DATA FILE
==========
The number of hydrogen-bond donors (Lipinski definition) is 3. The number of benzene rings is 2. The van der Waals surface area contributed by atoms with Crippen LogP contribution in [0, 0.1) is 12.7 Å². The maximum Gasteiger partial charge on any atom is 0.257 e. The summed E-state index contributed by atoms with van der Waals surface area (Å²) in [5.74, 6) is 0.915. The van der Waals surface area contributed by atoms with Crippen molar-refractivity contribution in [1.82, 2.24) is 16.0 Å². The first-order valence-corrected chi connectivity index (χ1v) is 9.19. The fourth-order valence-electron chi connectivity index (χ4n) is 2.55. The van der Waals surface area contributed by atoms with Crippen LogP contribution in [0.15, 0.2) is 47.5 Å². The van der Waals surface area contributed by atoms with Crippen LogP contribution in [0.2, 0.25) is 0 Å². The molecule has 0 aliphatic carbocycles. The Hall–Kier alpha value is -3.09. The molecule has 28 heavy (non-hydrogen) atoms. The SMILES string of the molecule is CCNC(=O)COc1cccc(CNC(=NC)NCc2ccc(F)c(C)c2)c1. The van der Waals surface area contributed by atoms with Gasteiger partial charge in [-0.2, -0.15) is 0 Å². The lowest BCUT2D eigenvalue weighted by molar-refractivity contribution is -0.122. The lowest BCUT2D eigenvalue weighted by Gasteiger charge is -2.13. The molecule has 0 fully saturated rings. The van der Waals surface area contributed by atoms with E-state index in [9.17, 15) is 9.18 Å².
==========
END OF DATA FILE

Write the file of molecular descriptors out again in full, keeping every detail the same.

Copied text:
The number of hydrogen-bond donors (Lipinski definition) is 3. The number of benzene rings is 2. The van der Waals surface area contributed by atoms with Crippen LogP contribution in [0, 0.1) is 12.7 Å². The maximum Gasteiger partial charge on any atom is 0.257 e. The summed E-state index contributed by atoms with van der Waals surface area (Å²) in [5.74, 6) is 0.915. The van der Waals surface area contributed by atoms with Crippen molar-refractivity contribution in [1.82, 2.24) is 16.0 Å². The first-order valence-corrected chi connectivity index (χ1v) is 9.19. The fourth-order valence-electron chi connectivity index (χ4n) is 2.55. The van der Waals surface area contributed by atoms with Crippen LogP contribution in [0.15, 0.2) is 47.5 Å². The van der Waals surface area contributed by atoms with Crippen LogP contribution in [0.2, 0.25) is 0 Å². The molecule has 0 aliphatic carbocycles. The Hall–Kier alpha value is -3.09. The molecule has 28 heavy (non-hydrogen) atoms. The SMILES string of the molecule is CCNC(=O)COc1cccc(CNC(=NC)NCc2ccc(F)c(C)c2)c1. The van der Waals surface area contributed by atoms with Gasteiger partial charge in [-0.2, -0.15) is 0 Å². The lowest BCUT2D eigenvalue weighted by molar-refractivity contribution is -0.122. The lowest BCUT2D eigenvalue weighted by Gasteiger charge is -2.13. The molecule has 0 fully saturated rings. The van der Waals surface area contributed by atoms with E-state index in [9.17, 15) is 9.18 Å².